Where, as here, it is clear from the record that the defendant was fully advised of [his constitutional rights set forth in Rule 8.04] via a signed petition, and the judge discussed with the defendant his understanding of the petition, this Court will not allow a guilty plea to be set aside for noncompliance with [Rule 8.04].


¶ 14.   On December 19, 2002, prior to Knight's plea hearing, he and seven other defendants viewed a “Guilty Plea Video.”   In the video, the trial court explained the guilty plea process.   Included in this explanation, was the following:

You are giving up the following rights when you plead guilty:

(1) The right to a speedy and public trial by jury.

(2) The right to see, hear, and face in open court the witnesses who are called to testify against you and the right to cross-examine those witnesses.

(3) The right to use the power and process of the Court to compel the production of evidence in your favor, including the attendance of witnesses.

(4) The right to testify in your own defense if you choose to do so.   This decision must be made by you alone and not any other person, including your attorney.   And upon your request, the Court will instruct the jury they are to consider your testimony as they would any other witness and give it whatever weight and credibility they think it deserves.

(5) The right to invoke the Fifth Amendment of the Constitution of the United States and remain silent without any adverse inference drawn from your not testifying.   And upon your request, the Court will instruct the jury that, during their deliberations as to your guilt or innocence, they cannot hold the fact that you did not testify against you.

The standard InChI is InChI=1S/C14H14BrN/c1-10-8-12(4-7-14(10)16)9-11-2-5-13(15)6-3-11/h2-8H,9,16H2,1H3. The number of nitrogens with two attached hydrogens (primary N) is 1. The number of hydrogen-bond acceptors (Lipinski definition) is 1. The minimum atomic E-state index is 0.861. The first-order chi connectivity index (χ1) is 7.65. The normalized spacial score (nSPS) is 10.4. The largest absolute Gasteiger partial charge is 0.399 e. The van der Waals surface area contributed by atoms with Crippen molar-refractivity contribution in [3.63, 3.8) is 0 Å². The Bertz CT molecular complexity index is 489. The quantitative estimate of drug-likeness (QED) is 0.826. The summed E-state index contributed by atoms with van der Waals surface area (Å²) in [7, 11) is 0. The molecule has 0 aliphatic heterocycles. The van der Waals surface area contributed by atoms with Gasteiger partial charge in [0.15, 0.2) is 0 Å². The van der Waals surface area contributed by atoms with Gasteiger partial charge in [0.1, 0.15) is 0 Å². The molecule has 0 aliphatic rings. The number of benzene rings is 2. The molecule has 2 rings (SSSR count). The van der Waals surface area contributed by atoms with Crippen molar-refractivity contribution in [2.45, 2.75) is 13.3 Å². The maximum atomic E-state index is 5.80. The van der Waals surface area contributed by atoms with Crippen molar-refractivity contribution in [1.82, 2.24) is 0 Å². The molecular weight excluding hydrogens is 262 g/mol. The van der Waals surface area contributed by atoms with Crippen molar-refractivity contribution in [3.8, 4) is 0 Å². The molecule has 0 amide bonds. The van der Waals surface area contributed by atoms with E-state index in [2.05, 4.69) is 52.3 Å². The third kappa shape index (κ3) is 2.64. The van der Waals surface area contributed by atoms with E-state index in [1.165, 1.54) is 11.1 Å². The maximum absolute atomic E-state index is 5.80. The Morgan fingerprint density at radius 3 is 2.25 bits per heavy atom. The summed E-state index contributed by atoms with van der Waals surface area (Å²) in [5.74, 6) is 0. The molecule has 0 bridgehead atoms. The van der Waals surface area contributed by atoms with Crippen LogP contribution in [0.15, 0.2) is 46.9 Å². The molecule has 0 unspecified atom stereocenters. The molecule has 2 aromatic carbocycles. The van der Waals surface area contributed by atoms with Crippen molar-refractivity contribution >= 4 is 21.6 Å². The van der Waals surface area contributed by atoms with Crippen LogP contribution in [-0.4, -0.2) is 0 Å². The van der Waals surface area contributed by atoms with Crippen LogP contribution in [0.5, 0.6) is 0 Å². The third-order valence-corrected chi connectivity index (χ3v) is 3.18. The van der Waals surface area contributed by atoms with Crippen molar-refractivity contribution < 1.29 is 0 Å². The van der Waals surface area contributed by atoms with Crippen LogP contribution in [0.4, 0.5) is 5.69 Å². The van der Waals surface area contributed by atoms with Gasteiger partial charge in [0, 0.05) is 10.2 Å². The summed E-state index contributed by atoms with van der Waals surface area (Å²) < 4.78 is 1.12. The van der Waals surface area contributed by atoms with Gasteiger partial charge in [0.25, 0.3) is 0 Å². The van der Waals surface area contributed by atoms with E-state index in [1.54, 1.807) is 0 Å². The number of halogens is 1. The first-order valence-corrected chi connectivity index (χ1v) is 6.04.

(6) The right to challenge the composition of the grand jury that indicted you and the petit jury that will try you.

(7) The right to be presumed innocent and have the Court instruct the jury that the State must prove your guilt and all the elements of the crime with which you are charged beyond a reasonable doubt.

(8) The right to a unanimous jury verdict.   That means all twelve jurors must vote guilty before you can be found guilty.

(9) If you went to trial and you were convicted by the jury, you would have the absolute right to appeal that conviction to the Supreme Court of the State of Mississippi, if the proper issues are preserved for appeal.   If you are indigent and cannot afford or pay the cost of an appeal, the State will pay the cost of your appeal, and the Court will appoint an attorney to represent and assist you with the appeal, at no cost to you.